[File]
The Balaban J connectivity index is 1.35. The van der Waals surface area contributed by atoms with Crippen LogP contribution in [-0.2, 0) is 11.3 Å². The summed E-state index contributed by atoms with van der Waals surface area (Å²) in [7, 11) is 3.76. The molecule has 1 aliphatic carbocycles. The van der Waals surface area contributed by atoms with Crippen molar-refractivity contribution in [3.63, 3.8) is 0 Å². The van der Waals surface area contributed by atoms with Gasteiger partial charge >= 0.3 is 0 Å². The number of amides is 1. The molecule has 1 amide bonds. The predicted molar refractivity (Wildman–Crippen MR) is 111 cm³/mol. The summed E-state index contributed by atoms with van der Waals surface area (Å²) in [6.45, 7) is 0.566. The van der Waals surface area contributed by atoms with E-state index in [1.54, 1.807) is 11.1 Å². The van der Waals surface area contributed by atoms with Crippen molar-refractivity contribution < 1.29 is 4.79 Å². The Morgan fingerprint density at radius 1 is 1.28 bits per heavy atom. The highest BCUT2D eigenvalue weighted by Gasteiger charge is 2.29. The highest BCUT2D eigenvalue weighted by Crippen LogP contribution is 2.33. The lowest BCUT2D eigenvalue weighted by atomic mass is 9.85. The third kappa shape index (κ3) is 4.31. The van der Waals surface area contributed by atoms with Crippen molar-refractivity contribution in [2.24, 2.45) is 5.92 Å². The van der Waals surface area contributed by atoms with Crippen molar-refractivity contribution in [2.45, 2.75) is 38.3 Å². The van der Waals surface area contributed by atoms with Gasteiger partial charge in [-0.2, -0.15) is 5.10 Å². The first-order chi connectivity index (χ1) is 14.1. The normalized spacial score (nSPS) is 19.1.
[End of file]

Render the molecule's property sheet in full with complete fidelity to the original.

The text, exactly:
The Balaban J connectivity index is 1.35. The van der Waals surface area contributed by atoms with Crippen LogP contribution in [-0.2, 0) is 11.3 Å². The summed E-state index contributed by atoms with van der Waals surface area (Å²) in [7, 11) is 3.76. The molecule has 1 aliphatic carbocycles. The van der Waals surface area contributed by atoms with Crippen molar-refractivity contribution in [3.63, 3.8) is 0 Å². The van der Waals surface area contributed by atoms with Gasteiger partial charge >= 0.3 is 0 Å². The number of amides is 1. The molecule has 1 amide bonds. The predicted molar refractivity (Wildman–Crippen MR) is 111 cm³/mol. The summed E-state index contributed by atoms with van der Waals surface area (Å²) in [6.45, 7) is 0.566. The van der Waals surface area contributed by atoms with E-state index in [1.54, 1.807) is 11.1 Å². The van der Waals surface area contributed by atoms with Crippen molar-refractivity contribution < 1.29 is 4.79 Å². The Morgan fingerprint density at radius 1 is 1.28 bits per heavy atom. The highest BCUT2D eigenvalue weighted by Gasteiger charge is 2.29. The highest BCUT2D eigenvalue weighted by Crippen LogP contribution is 2.33. The lowest BCUT2D eigenvalue weighted by atomic mass is 9.85. The third kappa shape index (κ3) is 4.31. The van der Waals surface area contributed by atoms with Crippen molar-refractivity contribution in [2.24, 2.45) is 5.92 Å². The van der Waals surface area contributed by atoms with Crippen molar-refractivity contribution in [2.45, 2.75) is 38.3 Å². The van der Waals surface area contributed by atoms with Gasteiger partial charge in [-0.2, -0.15) is 5.10 Å². The first-order chi connectivity index (χ1) is 14.1. The normalized spacial score (nSPS) is 19.1.